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Place Category: Hindu Temples
Who is Ganesha?
Ganesha is the elephant-headed God of Hindus. He is the Lord of power and wisdom. He is worshipped first in all auspicious occasions, religious worships and festivals. All Tantric and spiritual worship in the Hindu tradition begins with the invocation of Ganesha Stuti (Prayer). Ganesha is the destroyer of evils; remover of all obstacles; sources of all bliss and success in all undertakings. He is also worshipped as the god of education, knowledge, and wealth. Moreover, Ganesha is one of the five prime Hindu deities (Surya, Durga, Vishnu, and Shiva being other four) whose idolatry is glorified everyday as the Panchadeva Puja
Ganesha is the eldest son of Lord Shiva and Goddess Parvati and brother of Skanda or Kumar Kartikeya. Ganesha is usually seen with four hands; each one has a special symbolic object in it. One holds a goad, the second holds an axe made from his broken tusk, the third holds a lotus flower, and the fourth holds a rosary. Multiple hands symbolize Ganesha’s multiple powers. Lord Ganesha has thousands of names. He is also popularly know as Ganapati, Vinayaka, Gajanana, Mangalmurti, Vakratunda, Ekadanta, Lambodara, Vignaraja, Vigneshwara and many more.
Ganesha became the Lord of all existing beings (Gana) after winning a contest from his brother Kumar Kartikeya. The story tells Ganesha and his brother Kumar Kartikeya once had a dispute that who was the elder of the two. The matter was referred to Lord Shiva for final decision. Shiva decided that whoever would make a tour around the world and come back first had the right to be the elder. Kumar Kartikeya flew off at once on his vehicle, the peacock, to make a circuit of the world. Ganesha did not start the race like his brother did, but simply walked around Shiva and Parvati, both his father and mother as the source of all existence; who also represent the entire manifested universe. Lord Shiva was pleased with Ganesha’s intelligence and declared him as a winner. He then was blessed as the Supreme God of the universe. Thus; the dispute was settled in favour of Lord Ganesha, who was thereafter acknowledged as the elder of the two brothers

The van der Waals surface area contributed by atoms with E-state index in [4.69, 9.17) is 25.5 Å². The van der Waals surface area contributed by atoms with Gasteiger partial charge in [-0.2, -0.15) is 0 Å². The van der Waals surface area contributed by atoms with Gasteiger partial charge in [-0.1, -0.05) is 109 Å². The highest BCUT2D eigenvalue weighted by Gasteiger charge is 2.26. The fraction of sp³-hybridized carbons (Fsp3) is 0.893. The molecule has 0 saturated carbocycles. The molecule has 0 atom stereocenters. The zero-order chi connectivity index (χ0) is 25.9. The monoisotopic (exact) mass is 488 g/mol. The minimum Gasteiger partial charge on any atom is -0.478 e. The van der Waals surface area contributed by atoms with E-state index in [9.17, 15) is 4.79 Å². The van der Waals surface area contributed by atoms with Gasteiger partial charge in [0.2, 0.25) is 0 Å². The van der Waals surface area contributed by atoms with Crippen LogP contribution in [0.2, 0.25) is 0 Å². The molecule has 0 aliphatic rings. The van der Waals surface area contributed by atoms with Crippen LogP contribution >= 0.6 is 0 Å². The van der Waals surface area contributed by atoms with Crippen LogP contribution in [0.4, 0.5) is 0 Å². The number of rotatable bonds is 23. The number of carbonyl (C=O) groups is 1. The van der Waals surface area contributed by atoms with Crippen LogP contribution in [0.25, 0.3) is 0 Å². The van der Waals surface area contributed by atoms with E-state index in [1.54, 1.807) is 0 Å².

Ganesha Chaturthi is celebrated as an occasion or a day on which Lord Ganesha makes his presence on earth for all his devotees. The festival is observed according to the Hindu calendar in the month of Bhaadrapada (around August and September), starting on the shukla chaturthi (fourth day of the waxing moon period). It is among the most celebrated festivals in Nepal and South India, especially in western states of Maharashtra and Goa where the festival lasts for 10 days, ending on Ananta Chaturdashi.
During the festivals a special puja to the lord Ganesha is performed by households. The worship of the deity involves getting ready to receive the god. Ganesha is invited with a special mantras and offerings. It involves the panchamrit (five nectars), which includes milk, curd, ghee, honey and jaggery, with which the god’s icon is bathed, cleansing in between with water
Ganesha is then given a red garment and the sacred thread. He is then smeared with red sandal paste and offered red or yellow flowers. A diya lamp is lit, bells chime and food is offered in six symbolic mouthfuls. During the festival, puja is performed twice every day – in the morning and in the evening. Ganesha is offered special leaves and flowers and Durva grasses. The Ganesha mantra is chanted, followed by a Ganesha prayer.
The main sweet-dishes during the festival period are Modak and Karanjis. (Literally meaning of MODAK is that which gives (or brings) happiness. There are also public celebrations of the festival, with local communities (mandals) vying with each other to put up the biggest idol. The festival is the time for a lot of cultural activities like songs, dramas and orchestra. The festival ends when the idol of the Ganesha is immersed into water (Visarjana), accompanied by loud shouts of Ganapati Bappa Moraya!
Timings: Daily 17:00